Dynamic Data Acquisition

There are many methods to acquire and send data for industrial systems with a range of proprietary and community-based standards that facilitate exchange of information between instruments, a programmable logic controller (PLC), a distributed control system (DCS), and other systems that measure, analyze, or optimize the system. Exchange of information is increasingly important, particularly for optimization solutions, as availability of information is the foundation for many automation and optimization methods. Of particular interest to this course are the methods to retrieve data, run parameter estimation or optimization algorithms, and then either display advisory results or implement a solution back into the process.

Common Communication Standards

MODBUS

ASCII or RTU MODBUS is an older standard than OPC and has several limitations that motivated the creation of OPC. Although it is an old standard, several legacy pieces of equipment still support this protocol. There are several serial or network connection possibilities including RS232, RS422, RS485 (serial) or TCP/IP (network).

This example code is a Modbus server and client that communicate using pymodbus. The code writes 115 values to integer registers. The registers start at address 40001.

# Modbus server (TCP)
from pymodbus.server.asynchronous import StartTcpServer
from pymodbus.server.asynchronous import StartUdpServer
from pymodbus.server.asynchronous import StartSerialServer

from pymodbus.device import ModbusDeviceIdentification
from pymodbus.datastore import ModbusSequentialDataBlock
from pymodbus.datastore import ModbusSlaveContext, ModbusServerContext
from pymodbus.transaction import (ModbusRtuFramer,
                                  ModbusAsciiFramer,
                                  ModbusBinaryFramer)

# configure the service logging
import logging
FORMAT = ('%(asctime)-15s %(threadName)-15s'
          ' %(levelname)-8s %(module)-15s:%(lineno)-8s %(message)s')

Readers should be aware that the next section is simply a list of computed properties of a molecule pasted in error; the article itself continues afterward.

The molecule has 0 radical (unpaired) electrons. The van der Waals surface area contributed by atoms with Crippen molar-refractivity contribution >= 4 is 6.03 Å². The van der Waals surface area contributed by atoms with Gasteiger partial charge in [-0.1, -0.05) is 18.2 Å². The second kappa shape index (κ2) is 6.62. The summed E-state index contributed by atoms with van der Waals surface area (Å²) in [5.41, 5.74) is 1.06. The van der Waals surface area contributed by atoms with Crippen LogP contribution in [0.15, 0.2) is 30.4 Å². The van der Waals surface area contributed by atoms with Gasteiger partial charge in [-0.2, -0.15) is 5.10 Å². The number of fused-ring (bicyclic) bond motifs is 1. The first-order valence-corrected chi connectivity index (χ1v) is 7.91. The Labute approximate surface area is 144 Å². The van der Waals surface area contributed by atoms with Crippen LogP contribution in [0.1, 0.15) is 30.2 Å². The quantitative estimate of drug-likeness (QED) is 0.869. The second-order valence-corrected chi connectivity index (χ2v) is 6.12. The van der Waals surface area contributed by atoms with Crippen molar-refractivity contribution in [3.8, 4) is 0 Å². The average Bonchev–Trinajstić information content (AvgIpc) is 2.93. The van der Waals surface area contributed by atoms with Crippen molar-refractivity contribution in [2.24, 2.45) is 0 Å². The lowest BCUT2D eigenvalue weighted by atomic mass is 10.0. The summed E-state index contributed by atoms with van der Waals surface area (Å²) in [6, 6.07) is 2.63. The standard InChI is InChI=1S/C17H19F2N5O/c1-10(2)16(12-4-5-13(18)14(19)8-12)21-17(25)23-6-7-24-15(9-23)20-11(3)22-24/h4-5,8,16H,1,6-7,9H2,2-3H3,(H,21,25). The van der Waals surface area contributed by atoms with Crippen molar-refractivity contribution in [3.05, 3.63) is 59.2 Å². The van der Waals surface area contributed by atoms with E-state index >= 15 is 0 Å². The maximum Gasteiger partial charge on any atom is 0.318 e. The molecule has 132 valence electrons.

logging.basicConfig(format=FORMAT)
log = logging.getLogger()
log.setLevel(logging.ERROR) # logging.DEBUG

def run_async_server():
    nreg = 200
    # initialize data store
    store = ModbusSlaveContext(
        di=ModbusSequentialDataBlock(0, [15]*nreg),
        co=ModbusSequentialDataBlock(0, [16]*nreg),
        hr=ModbusSequentialDataBlock(0, [17]*nreg),
        ir=ModbusSequentialDataBlock(0, [18]*nreg))
    context = ModbusServerContext(slaves=store, single=True)

    # initialize the server information
    identity = ModbusDeviceIdentification()
    identity.VendorName = 'APMonitor'
    identity.ProductCode = 'APM'
    identity.VendorUrl = 'https://apmonitor.com'
    identity.ProductName = 'Modbus Server'
    identity.ModelName = 'Modbus Server'
    identity.MajorMinorRevision = '2.3.0'

    # TCP Server
    StartTcpServer(context, identity=identity, address=("127.0.0.1", 502))

if __name__ == "__main__":
    run_async_server()

# Modbus client
from pymodbus.client.sync import ModbusTcpClient as ModbusClient
from pymodbus.constants import Endian
from pymodbus.payload import BinaryPayloadBuilder
from pymodbus.client.sync import ModbusTcpClient as ModbusClient
from pymodbus.payload import BinaryPayloadDecoder
import numpy as np
import time

print('Start Modbus Client after Modbus Server is Running')

# initiate client
client = ModbusClient(host='127.0.0.1', port=502)
slave_address = 0

# initialize watchdog
wtd = 0

#builder.add_string('abcdefgh')
#builder.add_bits([0, 1, 0, 1, 1, 0, 1, 0])
#builder.add_8bit_int(-0x12)
#builder.add_8bit_uint(0x12)
#builder.add_16bit_int(-0x5678)
#builder.add_16bit_uint(0x1234)
#builder.add_32bit_int(-0x1234)
#builder.add_32bit_uint(0x12345678)
#builder.add_16bit_float(12.34)
#builder.add_16bit_float(-12.34)
#builder.add_32bit_float(22.34)
#builder.add_32bit_float(-22.34)
#builder.add_64bit_int(-0xDEADBEEF)
#builder.add_64bit_uint(0x12345678DEADBEEF)
#builder.add_64bit_uint(0x12345678DEADBEEF)
#builder.add_64bit_float(123.45)
#builder.add_64bit_float(-123.45)

tf = 0
while True:
   time.sleep(0.1)
   v = np.linspace(0,115,116)+0.1

   # increment watchdog
   wtd += 1
   v[0] = wtd
   reg = 0

   ts = time.time()

   builder = BinaryPayloadBuilder()
   for i in range(len(v)):
      builder.add_16bit_int(int(v[i]))
   payload = builder.build()
   # write multiple registers at once
   # limited to 256 registers
   result  = client.write_registers(int(reg), payload,\
              skip_encode=True, unit=int(slave_address))

   tf += time.time()-ts
   if wtd%10==0: